b. the variations in dicom and nifti

as nate noted there are some big differences in scanners as they apply to research institutions. trying to standardize dicom output across scanners is itself a big undertaking and not in the interest of many centers. i'm not even talking about metadata standardization here, i'm simply saying let all dicom scanners output multi-frame dicom. if this is something the community can achieve it would be a big step towards a common framework. however, if it requires every center to change their mode of operation, it's a huge barrier at present. nifti on the other hand is a compact format and fits easily into current filesystem views.

c. software support

as has been well noted in this thread, the brain imaging community for most relies on a set of software packages that support nifti extensively. updating these tools to support dicom i/o is a resource intensive undertaking. if magically, through a week long hackathon, every software supported dicom objects, i don't think we would be having this conversation.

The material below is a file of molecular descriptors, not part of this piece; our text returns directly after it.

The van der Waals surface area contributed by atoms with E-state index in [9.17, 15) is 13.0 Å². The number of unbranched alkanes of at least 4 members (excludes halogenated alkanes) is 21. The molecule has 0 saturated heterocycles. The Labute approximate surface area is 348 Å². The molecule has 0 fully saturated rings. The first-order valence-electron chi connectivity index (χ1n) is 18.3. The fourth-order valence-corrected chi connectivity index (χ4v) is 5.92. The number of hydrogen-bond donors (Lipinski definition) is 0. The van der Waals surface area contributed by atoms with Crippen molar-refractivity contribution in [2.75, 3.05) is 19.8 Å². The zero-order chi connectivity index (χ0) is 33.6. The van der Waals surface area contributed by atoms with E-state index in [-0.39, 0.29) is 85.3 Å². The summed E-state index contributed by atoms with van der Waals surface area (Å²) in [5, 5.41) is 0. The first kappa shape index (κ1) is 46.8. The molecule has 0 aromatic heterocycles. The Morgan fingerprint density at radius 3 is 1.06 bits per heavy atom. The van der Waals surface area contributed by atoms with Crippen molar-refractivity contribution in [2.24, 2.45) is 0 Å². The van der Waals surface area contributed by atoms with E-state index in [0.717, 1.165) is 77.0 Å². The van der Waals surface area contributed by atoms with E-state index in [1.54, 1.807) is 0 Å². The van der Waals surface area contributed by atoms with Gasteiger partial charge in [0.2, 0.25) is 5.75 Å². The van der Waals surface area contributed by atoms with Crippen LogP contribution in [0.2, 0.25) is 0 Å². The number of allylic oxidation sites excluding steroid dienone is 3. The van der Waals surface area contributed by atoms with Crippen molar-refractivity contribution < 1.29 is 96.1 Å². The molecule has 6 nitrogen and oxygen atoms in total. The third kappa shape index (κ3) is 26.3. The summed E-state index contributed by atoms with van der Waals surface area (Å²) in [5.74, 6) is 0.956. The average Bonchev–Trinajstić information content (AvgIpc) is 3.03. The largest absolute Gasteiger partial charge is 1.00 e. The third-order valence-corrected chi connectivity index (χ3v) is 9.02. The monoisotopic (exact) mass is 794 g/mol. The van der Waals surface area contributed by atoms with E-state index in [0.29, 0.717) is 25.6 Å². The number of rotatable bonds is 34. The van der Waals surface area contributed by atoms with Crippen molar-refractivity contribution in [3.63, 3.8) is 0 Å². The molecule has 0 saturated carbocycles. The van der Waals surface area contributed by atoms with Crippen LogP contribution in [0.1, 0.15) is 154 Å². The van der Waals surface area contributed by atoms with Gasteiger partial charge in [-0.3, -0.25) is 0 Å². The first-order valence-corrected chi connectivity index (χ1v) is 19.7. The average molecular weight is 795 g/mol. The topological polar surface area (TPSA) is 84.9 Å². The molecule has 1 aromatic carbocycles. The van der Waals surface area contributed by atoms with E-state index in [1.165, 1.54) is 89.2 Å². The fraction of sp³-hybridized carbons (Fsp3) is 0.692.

in addition better dicom support in nibabel could be very useful to a subset of the community developing tools in python. for example, from a memory representation perspective, it doesn't matter what the disk file format is as long as there is a nice api to read it.

we view dicom in the same lens that we saw it through in the nineties. perhaps we can be educated on the diffs in the last 20 years.

d. metadata maintenance

as an algorithm developer, one would have to decide what metadata to keep and what new pieces of metadata to add to the dicom object. i know andrey, steve, and others have done this for segmentation objects and structured reports, but the field would have to do this for connectomes, surfaces, and others.

blindly copying dicom metadata is analogous to blindly copying nifti header extensions. so in both spaces, one has to decide what to keep and what to modify. while we can be careful about this for new algorithms, doing so for the existing ones is a lot of work.

e. a view of information that reduces cognitive load